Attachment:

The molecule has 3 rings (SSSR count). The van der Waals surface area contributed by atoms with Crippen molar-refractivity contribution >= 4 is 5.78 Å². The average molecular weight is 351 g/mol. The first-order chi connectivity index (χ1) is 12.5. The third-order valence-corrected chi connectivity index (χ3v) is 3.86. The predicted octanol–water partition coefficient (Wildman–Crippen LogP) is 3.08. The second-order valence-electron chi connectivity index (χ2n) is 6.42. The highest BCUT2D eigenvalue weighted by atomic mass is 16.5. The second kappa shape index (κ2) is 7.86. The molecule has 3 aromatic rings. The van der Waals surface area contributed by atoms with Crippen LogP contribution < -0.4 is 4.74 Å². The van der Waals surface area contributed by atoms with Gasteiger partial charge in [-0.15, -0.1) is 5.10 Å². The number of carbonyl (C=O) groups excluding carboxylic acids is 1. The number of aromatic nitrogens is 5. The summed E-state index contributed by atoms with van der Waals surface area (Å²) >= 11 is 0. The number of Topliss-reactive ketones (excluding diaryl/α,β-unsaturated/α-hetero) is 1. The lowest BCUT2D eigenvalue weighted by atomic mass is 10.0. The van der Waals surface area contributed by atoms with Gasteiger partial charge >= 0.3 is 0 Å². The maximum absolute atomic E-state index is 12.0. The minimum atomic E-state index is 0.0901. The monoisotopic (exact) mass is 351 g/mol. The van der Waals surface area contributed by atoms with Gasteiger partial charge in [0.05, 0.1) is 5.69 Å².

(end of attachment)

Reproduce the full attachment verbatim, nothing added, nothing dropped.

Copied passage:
The molecule has 3 rings (SSSR count). The van der Waals surface area contributed by atoms with Crippen molar-refractivity contribution >= 4 is 5.78 Å². The average molecular weight is 351 g/mol. The first-order chi connectivity index (χ1) is 12.5. The third-order valence-corrected chi connectivity index (χ3v) is 3.86. The predicted octanol–water partition coefficient (Wildman–Crippen LogP) is 3.08. The second-order valence-electron chi connectivity index (χ2n) is 6.42. The highest BCUT2D eigenvalue weighted by atomic mass is 16.5. The second kappa shape index (κ2) is 7.86. The molecule has 3 aromatic rings. The van der Waals surface area contributed by atoms with Crippen LogP contribution < -0.4 is 4.74 Å². The van der Waals surface area contributed by atoms with Gasteiger partial charge in [-0.15, -0.1) is 5.10 Å². The number of carbonyl (C=O) groups excluding carboxylic acids is 1. The number of aromatic nitrogens is 5. The summed E-state index contributed by atoms with van der Waals surface area (Å²) >= 11 is 0. The number of Topliss-reactive ketones (excluding diaryl/α,β-unsaturated/α-hetero) is 1. The lowest BCUT2D eigenvalue weighted by atomic mass is 10.0. The van der Waals surface area contributed by atoms with Gasteiger partial charge >= 0.3 is 0 Å². The maximum absolute atomic E-state index is 12.0. The minimum atomic E-state index is 0.0901. The monoisotopic (exact) mass is 351 g/mol. The van der Waals surface area contributed by atoms with Gasteiger partial charge in [0.05, 0.1) is 5.69 Å².